CTJ Maker Summit 2018 – A Professional Development Experience

By | American Spaces, Maker Movement, teacher training | No Comments

On the 24th of January, CTJ Makerspace held the first Maker Summit for our American Space educators. OUR ULTIMATE GOAL was for teachers to feel truly inspired and motivated to take risks in adopting a Maker mindset, that is, we wanted teachers to feel motivated to use Maker activities in the classroom, as well as to feel capable of effectively integrating them in their classes so as to boost language practice/production. We wanted the Maker Day to be a memorable collective experience and that teachers felt empowered to innovate in their classrooms and to be the drivers of positive change in our school culture.

The first step toward maker-centered education is to “teach the teachers.” And what better way for teachers to learn than by becoming students for a day? That was the idea behind the 2018 Maker Summit. Equipped with some of the latest technology, teachers had to figure out how to manipulate the likes of virtual reality apps and glasses, Osmo Words kits, stop-motion videos apps, green screening, and Design Thinking. Educators got firsthand experience of the challenges, insecurities, and benefits that their students may have with interactive, exploratory, creative learning.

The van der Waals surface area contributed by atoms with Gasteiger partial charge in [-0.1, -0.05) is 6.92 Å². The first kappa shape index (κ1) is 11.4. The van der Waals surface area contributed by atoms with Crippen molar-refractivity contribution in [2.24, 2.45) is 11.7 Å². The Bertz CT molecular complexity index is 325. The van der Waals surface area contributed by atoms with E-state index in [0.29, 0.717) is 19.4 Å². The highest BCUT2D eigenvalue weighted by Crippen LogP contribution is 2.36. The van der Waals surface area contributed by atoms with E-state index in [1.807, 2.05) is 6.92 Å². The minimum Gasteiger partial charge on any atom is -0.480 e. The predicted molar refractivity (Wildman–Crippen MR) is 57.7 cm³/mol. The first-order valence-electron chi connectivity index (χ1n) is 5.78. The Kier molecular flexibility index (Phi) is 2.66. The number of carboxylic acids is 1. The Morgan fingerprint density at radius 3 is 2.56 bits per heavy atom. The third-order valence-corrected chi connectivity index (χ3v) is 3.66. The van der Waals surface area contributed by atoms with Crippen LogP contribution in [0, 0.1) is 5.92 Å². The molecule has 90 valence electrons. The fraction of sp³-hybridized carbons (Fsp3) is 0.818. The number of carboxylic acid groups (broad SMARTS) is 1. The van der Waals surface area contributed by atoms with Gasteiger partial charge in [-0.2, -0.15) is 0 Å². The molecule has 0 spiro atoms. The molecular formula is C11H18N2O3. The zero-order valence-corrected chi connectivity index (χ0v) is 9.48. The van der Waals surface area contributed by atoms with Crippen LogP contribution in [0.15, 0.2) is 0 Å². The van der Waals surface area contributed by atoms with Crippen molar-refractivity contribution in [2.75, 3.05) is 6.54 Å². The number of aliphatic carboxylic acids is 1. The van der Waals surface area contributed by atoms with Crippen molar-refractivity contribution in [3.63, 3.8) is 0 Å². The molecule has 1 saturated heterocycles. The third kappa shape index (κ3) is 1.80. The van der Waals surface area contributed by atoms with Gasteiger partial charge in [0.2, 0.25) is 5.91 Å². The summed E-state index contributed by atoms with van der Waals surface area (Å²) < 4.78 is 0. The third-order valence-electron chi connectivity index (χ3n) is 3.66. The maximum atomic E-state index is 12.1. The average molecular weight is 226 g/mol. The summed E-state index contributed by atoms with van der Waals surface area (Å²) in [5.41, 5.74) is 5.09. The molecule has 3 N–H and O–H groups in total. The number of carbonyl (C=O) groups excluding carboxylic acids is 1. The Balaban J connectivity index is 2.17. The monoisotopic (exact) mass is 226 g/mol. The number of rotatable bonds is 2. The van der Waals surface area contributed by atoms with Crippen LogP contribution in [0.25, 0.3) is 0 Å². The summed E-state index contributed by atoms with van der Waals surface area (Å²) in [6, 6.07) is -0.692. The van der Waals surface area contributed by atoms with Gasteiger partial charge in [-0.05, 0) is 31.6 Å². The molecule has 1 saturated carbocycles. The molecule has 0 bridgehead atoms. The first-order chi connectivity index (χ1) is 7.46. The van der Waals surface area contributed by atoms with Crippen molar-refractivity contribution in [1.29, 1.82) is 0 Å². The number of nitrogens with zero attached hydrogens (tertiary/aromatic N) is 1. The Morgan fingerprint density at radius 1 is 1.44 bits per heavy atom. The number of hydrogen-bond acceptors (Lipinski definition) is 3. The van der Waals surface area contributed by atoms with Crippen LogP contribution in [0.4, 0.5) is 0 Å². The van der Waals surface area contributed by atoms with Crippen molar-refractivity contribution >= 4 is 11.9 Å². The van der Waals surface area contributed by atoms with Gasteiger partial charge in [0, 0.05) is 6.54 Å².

After the event, the facilitating team sat together to discuss feedback from the involved teachers. Upon reflection, a series of important conclusions arose, the most important of which are:

  • It is paramount to be prepared to adapt activities in case technical issues occur, and not to let potential failures dismantle the whole project. In short: you always need a plan B!
  • In the mindset most of us were raised in and are accustomed to, it can be easy to think of discovery-driven learning as unclear and lacking in instruction, of noisy classrooms as messy or out-of-control. Therefore, it is important to keep an open mind and come to terms with the fact that learner autonomy in the classroom requires, also, that facilitators have the skills necessary to harness students’ creative energy for learning.

Overall, the 2018 CTJ Maker Summit was a valuable immersion experience for all involved parties and one that should yield fulfilling results in the near future.